considered after all other alternatives have been unsuccessful
minimally intrusive despite surgery
physically accessible via remote control outside the brain
controlled with minimal patient risk and with safety
potentially controlled by cognition or the patient’s mental effort
able to extend patient’s independent task performance
The criteria used to determine which patients might benefit from rehabilitative technology will change over time. Devices will come with specific instructions and suggestions for use/contraindications to use. However, the treating therapist must also make an informed decision to use the robotic technology because it holds promise to “value-add” to the patient’s performance. Before screening a patient for robotic technology, clinicians need to be certain that all standard assistive devices have already been integrated into the individual’s rehabilitation program. Ultimately, guidelines should be developed to match the potential of the individual with the prognosis for independence, with and without dependable, user-friendly technology.
An objective evaluation is needed to match a patient with a commercially available robotic device. This evaluation must include a thorough assessment of anatomical, physiological, cognitive, and sensory impairments. Whenever possible, standardized tests should be used to document strength, flexibility, endurance, balance, coordination, synergistic responses, hypertonicity, gait, balance, posture, and postural righting skills. These impairments need to be integrated into functional and task-specific assessments of motor learning, motor control, activities of daily living (ADLs), work requirements, and recreational needs. Then each patient should be screened by defined objectives relative to outcomes in terms of quality of life and independence. Subjective and emotional issues such as attention, motivation, history of positive health behaviors, durability, depression, desire for independence, and commitment to learning must also be considered. As an additional consideration for children, the parents and caregivers must confidently understand the value and purpose of including the device in a therapy regime and the therapist must feel comfortable that the child can express discomfort or displeasure with the device, to minimize adverse effects. There is evidence to suggest that with devices such as the Armeo and LokomatPro, for example, the more motivated to avatar-based games the child is, the greater the clinical effects. , Speculation is that active involvement in gaming will increase the responsiveness of body structures and functions (e.g., postural control, weight shift) to gait rather than the passivity that comes with walking on a treadmill engaging in less-interactive watching of movies on screens. Indeed, recovery for patients may even be compromised if tasks are monotonous, demand less effort or focus.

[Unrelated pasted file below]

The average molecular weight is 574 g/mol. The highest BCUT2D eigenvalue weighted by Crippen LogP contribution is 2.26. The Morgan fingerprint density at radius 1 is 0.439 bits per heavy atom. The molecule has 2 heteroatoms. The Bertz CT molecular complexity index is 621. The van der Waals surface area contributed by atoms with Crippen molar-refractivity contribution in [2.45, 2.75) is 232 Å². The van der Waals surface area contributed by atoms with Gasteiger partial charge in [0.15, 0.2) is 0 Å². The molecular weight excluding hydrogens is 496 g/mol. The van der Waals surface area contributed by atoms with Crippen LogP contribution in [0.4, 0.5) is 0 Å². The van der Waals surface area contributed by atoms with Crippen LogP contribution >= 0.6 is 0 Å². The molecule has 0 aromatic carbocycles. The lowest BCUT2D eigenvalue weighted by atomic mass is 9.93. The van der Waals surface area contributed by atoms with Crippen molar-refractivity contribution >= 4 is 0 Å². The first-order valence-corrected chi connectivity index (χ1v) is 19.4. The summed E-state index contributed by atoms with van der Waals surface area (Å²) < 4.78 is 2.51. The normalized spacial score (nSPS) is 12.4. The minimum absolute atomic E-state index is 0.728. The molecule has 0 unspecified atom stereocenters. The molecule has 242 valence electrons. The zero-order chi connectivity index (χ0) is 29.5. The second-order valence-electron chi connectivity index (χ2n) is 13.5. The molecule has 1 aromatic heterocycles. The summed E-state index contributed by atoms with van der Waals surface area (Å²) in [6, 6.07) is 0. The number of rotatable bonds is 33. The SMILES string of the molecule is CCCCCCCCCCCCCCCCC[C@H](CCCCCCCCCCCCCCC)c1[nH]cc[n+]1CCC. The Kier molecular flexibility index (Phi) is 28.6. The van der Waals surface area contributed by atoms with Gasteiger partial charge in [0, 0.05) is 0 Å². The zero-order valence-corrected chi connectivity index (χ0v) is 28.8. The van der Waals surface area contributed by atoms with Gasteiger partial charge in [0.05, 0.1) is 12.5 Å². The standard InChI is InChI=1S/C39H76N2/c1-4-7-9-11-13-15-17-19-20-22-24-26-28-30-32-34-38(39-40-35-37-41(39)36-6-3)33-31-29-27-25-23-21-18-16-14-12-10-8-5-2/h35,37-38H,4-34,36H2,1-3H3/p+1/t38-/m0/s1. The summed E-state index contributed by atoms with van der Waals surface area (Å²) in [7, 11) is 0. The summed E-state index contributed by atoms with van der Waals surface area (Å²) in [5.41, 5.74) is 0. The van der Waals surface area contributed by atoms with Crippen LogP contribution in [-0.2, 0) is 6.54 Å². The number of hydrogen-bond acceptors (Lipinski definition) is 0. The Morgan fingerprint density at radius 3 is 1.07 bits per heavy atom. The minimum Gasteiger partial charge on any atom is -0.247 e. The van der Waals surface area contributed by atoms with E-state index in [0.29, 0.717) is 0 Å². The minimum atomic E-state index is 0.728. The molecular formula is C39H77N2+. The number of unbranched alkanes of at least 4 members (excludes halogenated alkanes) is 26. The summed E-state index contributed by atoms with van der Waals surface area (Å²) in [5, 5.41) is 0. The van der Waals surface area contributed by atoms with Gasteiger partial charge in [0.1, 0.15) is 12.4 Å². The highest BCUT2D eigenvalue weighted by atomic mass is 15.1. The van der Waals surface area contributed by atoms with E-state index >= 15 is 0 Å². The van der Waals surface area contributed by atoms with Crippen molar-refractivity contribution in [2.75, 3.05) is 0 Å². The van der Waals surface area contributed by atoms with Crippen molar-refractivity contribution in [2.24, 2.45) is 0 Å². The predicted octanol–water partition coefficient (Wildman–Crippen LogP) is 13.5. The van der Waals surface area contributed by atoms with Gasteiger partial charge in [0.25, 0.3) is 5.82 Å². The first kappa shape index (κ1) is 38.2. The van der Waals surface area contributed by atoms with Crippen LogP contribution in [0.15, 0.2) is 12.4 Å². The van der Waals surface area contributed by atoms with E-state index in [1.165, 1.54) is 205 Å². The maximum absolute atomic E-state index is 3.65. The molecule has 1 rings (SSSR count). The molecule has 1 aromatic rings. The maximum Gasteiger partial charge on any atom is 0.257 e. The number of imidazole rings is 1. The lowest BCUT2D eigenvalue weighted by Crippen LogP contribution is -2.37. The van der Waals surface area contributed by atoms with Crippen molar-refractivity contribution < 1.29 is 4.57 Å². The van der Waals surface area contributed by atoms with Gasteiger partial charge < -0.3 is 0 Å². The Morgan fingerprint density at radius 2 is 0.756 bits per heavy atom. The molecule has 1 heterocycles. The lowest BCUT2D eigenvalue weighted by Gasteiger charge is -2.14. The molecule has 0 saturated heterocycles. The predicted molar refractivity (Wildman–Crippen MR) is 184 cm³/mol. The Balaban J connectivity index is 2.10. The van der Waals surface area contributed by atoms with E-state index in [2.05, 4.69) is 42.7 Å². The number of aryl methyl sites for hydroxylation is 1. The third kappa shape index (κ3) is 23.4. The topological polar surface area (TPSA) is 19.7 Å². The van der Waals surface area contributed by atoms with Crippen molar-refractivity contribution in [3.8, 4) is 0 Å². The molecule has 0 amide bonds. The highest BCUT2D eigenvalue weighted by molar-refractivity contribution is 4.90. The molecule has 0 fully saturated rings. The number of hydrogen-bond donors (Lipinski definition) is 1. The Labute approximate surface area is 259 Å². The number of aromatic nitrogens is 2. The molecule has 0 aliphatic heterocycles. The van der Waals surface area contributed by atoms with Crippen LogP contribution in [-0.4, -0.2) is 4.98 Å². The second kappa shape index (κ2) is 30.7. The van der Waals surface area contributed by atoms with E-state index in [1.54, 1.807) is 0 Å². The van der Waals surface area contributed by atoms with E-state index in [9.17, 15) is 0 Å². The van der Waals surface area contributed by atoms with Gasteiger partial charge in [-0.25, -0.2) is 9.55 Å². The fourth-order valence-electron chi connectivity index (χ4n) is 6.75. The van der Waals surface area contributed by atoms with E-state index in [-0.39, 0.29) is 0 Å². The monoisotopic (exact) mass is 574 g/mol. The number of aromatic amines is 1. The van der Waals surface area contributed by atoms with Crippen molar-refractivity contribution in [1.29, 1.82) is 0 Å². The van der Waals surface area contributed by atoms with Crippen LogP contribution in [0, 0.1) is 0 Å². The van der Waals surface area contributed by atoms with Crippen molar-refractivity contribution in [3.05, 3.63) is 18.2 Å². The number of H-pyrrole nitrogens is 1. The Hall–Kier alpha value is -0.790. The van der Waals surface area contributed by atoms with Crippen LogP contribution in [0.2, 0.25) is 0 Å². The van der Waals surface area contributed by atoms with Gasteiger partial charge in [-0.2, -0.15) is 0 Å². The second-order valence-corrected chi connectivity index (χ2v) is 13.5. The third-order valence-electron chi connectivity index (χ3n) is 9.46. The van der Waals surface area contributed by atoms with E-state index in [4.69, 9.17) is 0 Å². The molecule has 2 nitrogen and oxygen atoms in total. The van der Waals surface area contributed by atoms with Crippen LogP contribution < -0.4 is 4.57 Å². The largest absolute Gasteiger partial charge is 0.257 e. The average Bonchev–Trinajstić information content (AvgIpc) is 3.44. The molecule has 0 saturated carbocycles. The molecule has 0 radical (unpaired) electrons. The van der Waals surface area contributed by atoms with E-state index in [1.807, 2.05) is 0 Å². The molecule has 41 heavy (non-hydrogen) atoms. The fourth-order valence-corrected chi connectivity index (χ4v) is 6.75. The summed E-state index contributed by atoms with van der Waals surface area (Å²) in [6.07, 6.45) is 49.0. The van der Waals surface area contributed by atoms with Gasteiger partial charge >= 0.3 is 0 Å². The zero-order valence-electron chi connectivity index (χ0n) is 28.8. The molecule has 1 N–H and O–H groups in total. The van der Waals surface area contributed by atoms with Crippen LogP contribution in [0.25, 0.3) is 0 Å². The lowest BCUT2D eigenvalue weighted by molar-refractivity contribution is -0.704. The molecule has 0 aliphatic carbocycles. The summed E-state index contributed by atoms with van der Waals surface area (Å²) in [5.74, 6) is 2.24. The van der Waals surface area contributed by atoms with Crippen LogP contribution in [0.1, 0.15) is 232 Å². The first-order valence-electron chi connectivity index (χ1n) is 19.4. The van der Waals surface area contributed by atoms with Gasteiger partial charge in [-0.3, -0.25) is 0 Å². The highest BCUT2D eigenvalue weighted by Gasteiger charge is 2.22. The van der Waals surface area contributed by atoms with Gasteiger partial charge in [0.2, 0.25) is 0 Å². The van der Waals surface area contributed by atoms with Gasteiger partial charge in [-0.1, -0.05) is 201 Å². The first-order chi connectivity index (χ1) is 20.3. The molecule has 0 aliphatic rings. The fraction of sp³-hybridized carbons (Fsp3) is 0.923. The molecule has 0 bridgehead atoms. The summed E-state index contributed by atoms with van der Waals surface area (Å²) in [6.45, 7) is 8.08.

The patient needs to go through general and specific screenings to determine the appropriateness of integrating a nonwearable assistive robotic device into the rehabilitation program ( Table 38.4) . The patient who is most likely to benefit from body weight–supported gait training is the patient who has the prognosis for functional independence but needs to train to improve quality, endurance, speed, and stability of gait. Thus many patients with problems described within this text might benefit from this type of training. Those who do not have the potential for independent ambulation could still benefit from training on a BWSTS. In these cases, the training would be directed toward enhancing metabolic health, providing a sense of well-being, increasing circulation, and minimizing secondary impairments associated with excessive sitting such as decubitus ulcers and bone demineralization. These patients may need robotic, human, or harness assistance to achieve standing or stepping as well as bracing of the neck and trunk when upright. Patients with joint pain in the back or knee may also benefit from wearing supports when standing or exercising.
|ASSISTIVE ROBOTIC DEVICES|
|Screening Criteria||Service Robotic Devices||Nonwearable—Mobility and Unweighting||Wearable—Mobility and Object Manipulation|